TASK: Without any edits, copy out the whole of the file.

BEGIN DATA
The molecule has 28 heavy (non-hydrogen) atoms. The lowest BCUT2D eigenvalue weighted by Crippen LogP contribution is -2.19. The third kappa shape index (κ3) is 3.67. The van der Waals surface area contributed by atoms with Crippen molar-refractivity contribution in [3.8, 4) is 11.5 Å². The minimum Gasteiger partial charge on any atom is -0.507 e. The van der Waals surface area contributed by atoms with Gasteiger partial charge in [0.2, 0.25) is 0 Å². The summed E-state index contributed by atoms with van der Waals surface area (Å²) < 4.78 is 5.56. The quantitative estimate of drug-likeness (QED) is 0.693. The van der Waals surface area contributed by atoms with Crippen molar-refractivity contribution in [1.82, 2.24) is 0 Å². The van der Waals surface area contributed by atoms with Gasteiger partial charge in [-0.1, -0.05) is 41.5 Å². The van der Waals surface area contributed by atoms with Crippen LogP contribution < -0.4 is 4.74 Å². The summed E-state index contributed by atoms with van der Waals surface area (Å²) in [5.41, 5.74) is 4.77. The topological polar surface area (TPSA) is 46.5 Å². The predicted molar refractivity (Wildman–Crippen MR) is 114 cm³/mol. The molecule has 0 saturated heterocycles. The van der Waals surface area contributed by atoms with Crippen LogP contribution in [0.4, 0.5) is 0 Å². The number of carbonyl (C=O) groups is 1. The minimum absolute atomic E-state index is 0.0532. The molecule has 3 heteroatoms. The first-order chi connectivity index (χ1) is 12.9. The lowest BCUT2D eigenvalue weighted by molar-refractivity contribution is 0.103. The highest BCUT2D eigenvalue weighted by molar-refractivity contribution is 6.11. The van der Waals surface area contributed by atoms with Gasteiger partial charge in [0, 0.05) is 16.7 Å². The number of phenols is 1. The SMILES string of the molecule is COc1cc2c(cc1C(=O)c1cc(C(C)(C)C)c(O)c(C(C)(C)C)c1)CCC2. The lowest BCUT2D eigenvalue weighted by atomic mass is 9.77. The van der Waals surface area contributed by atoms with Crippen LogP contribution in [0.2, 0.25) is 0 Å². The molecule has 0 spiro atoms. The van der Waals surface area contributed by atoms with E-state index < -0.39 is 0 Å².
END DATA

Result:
The molecule has 28 heavy (non-hydrogen) atoms. The lowest BCUT2D eigenvalue weighted by Crippen LogP contribution is -2.19. The third kappa shape index (κ3) is 3.67. The van der Waals surface area contributed by atoms with Crippen molar-refractivity contribution in [3.8, 4) is 11.5 Å². The minimum Gasteiger partial charge on any atom is -0.507 e. The van der Waals surface area contributed by atoms with Gasteiger partial charge in [0.2, 0.25) is 0 Å². The summed E-state index contributed by atoms with van der Waals surface area (Å²) < 4.78 is 5.56. The quantitative estimate of drug-likeness (QED) is 0.693. The van der Waals surface area contributed by atoms with Crippen molar-refractivity contribution in [1.82, 2.24) is 0 Å². The van der Waals surface area contributed by atoms with Gasteiger partial charge in [-0.1, -0.05) is 41.5 Å². The van der Waals surface area contributed by atoms with Crippen LogP contribution < -0.4 is 4.74 Å². The summed E-state index contributed by atoms with van der Waals surface area (Å²) in [5.41, 5.74) is 4.77. The topological polar surface area (TPSA) is 46.5 Å². The predicted molar refractivity (Wildman–Crippen MR) is 114 cm³/mol. The molecule has 0 saturated heterocycles. The van der Waals surface area contributed by atoms with Crippen LogP contribution in [0.4, 0.5) is 0 Å². The number of carbonyl (C=O) groups is 1. The minimum absolute atomic E-state index is 0.0532. The molecule has 3 heteroatoms. The first-order chi connectivity index (χ1) is 12.9. The lowest BCUT2D eigenvalue weighted by molar-refractivity contribution is 0.103. The highest BCUT2D eigenvalue weighted by molar-refractivity contribution is 6.11. The van der Waals surface area contributed by atoms with Gasteiger partial charge in [0, 0.05) is 16.7 Å². The number of phenols is 1. The SMILES string of the molecule is COc1cc2c(cc1C(=O)c1cc(C(C)(C)C)c(O)c(C(C)(C)C)c1)CCC2. The lowest BCUT2D eigenvalue weighted by atomic mass is 9.77. The van der Waals surface area contributed by atoms with Crippen LogP contribution in [0.2, 0.25) is 0 Å². The molecule has 0 spiro atoms. The van der Waals surface area contributed by atoms with E-state index < -0.39 is 0 Å².